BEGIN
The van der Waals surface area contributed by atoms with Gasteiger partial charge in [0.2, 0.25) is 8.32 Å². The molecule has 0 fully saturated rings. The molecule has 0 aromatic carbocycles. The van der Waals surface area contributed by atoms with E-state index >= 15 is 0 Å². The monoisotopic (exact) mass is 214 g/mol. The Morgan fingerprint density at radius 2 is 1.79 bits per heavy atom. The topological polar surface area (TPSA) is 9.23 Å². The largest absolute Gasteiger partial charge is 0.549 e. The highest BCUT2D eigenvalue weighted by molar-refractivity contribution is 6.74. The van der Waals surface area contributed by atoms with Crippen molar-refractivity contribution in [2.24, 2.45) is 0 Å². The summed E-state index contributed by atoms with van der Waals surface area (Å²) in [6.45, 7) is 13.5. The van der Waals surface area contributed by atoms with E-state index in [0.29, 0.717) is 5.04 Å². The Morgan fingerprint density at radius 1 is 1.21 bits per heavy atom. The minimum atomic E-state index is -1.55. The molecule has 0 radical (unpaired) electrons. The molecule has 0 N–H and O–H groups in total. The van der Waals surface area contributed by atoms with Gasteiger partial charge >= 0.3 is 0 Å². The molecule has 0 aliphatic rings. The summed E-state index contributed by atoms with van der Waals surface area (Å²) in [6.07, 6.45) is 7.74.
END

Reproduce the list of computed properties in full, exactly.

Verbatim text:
The van der Waals surface area contributed by atoms with Gasteiger partial charge in [0.2, 0.25) is 8.32 Å². The molecule has 0 fully saturated rings. The molecule has 0 aromatic carbocycles. The van der Waals surface area contributed by atoms with E-state index >= 15 is 0 Å². The monoisotopic (exact) mass is 214 g/mol. The Morgan fingerprint density at radius 2 is 1.79 bits per heavy atom. The topological polar surface area (TPSA) is 9.23 Å². The largest absolute Gasteiger partial charge is 0.549 e. The highest BCUT2D eigenvalue weighted by molar-refractivity contribution is 6.74. The van der Waals surface area contributed by atoms with Crippen molar-refractivity contribution in [2.24, 2.45) is 0 Å². The summed E-state index contributed by atoms with van der Waals surface area (Å²) in [6.45, 7) is 13.5. The van der Waals surface area contributed by atoms with E-state index in [0.29, 0.717) is 5.04 Å². The Morgan fingerprint density at radius 1 is 1.21 bits per heavy atom. The minimum atomic E-state index is -1.55. The molecule has 0 radical (unpaired) electrons. The molecule has 0 N–H and O–H groups in total. The van der Waals surface area contributed by atoms with Gasteiger partial charge >= 0.3 is 0 Å². The molecule has 0 aliphatic rings. The summed E-state index contributed by atoms with van der Waals surface area (Å²) in [6.07, 6.45) is 7.74.